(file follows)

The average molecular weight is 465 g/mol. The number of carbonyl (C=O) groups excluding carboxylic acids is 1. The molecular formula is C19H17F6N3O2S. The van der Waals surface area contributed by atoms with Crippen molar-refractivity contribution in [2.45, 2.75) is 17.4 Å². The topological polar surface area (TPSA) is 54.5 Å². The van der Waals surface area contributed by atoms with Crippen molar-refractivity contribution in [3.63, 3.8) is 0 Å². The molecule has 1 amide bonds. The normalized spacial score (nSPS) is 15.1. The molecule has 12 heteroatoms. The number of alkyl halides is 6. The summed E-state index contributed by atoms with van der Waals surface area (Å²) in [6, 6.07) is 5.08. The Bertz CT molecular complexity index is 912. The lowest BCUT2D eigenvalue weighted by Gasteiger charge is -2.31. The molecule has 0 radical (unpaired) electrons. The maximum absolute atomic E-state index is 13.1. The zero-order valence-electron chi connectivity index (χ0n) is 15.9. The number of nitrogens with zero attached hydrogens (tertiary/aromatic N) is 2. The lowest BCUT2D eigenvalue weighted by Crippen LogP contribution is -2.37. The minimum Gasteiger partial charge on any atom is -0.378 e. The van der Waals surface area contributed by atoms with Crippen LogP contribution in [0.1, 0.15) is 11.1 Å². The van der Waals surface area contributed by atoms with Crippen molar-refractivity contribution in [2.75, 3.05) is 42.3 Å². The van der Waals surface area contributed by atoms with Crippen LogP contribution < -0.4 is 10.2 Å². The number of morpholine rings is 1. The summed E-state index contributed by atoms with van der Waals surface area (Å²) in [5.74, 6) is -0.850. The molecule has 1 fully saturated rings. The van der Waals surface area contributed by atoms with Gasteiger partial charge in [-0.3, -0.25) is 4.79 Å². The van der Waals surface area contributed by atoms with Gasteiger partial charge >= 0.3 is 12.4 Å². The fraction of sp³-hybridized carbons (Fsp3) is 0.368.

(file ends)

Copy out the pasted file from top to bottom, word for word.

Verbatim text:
The average molecular weight is 465 g/mol. The number of carbonyl (C=O) groups excluding carboxylic acids is 1. The molecular formula is C19H17F6N3O2S. The van der Waals surface area contributed by atoms with Crippen molar-refractivity contribution in [2.45, 2.75) is 17.4 Å². The topological polar surface area (TPSA) is 54.5 Å². The van der Waals surface area contributed by atoms with Crippen molar-refractivity contribution in [3.63, 3.8) is 0 Å². The molecule has 1 amide bonds. The normalized spacial score (nSPS) is 15.1. The molecule has 12 heteroatoms. The number of alkyl halides is 6. The summed E-state index contributed by atoms with van der Waals surface area (Å²) in [6, 6.07) is 5.08. The Bertz CT molecular complexity index is 912. The lowest BCUT2D eigenvalue weighted by Gasteiger charge is -2.31. The molecule has 0 radical (unpaired) electrons. The maximum absolute atomic E-state index is 13.1. The zero-order valence-electron chi connectivity index (χ0n) is 15.9. The number of nitrogens with zero attached hydrogens (tertiary/aromatic N) is 2. The lowest BCUT2D eigenvalue weighted by Crippen LogP contribution is -2.37. The minimum Gasteiger partial charge on any atom is -0.378 e. The van der Waals surface area contributed by atoms with Crippen LogP contribution in [0.1, 0.15) is 11.1 Å². The van der Waals surface area contributed by atoms with Crippen molar-refractivity contribution in [2.75, 3.05) is 42.3 Å². The van der Waals surface area contributed by atoms with Crippen LogP contribution < -0.4 is 10.2 Å². The number of morpholine rings is 1. The summed E-state index contributed by atoms with van der Waals surface area (Å²) in [5.74, 6) is -0.850. The molecule has 1 fully saturated rings. The van der Waals surface area contributed by atoms with Gasteiger partial charge in [-0.3, -0.25) is 4.79 Å². The van der Waals surface area contributed by atoms with Gasteiger partial charge >= 0.3 is 12.4 Å². The fraction of sp³-hybridized carbons (Fsp3) is 0.368.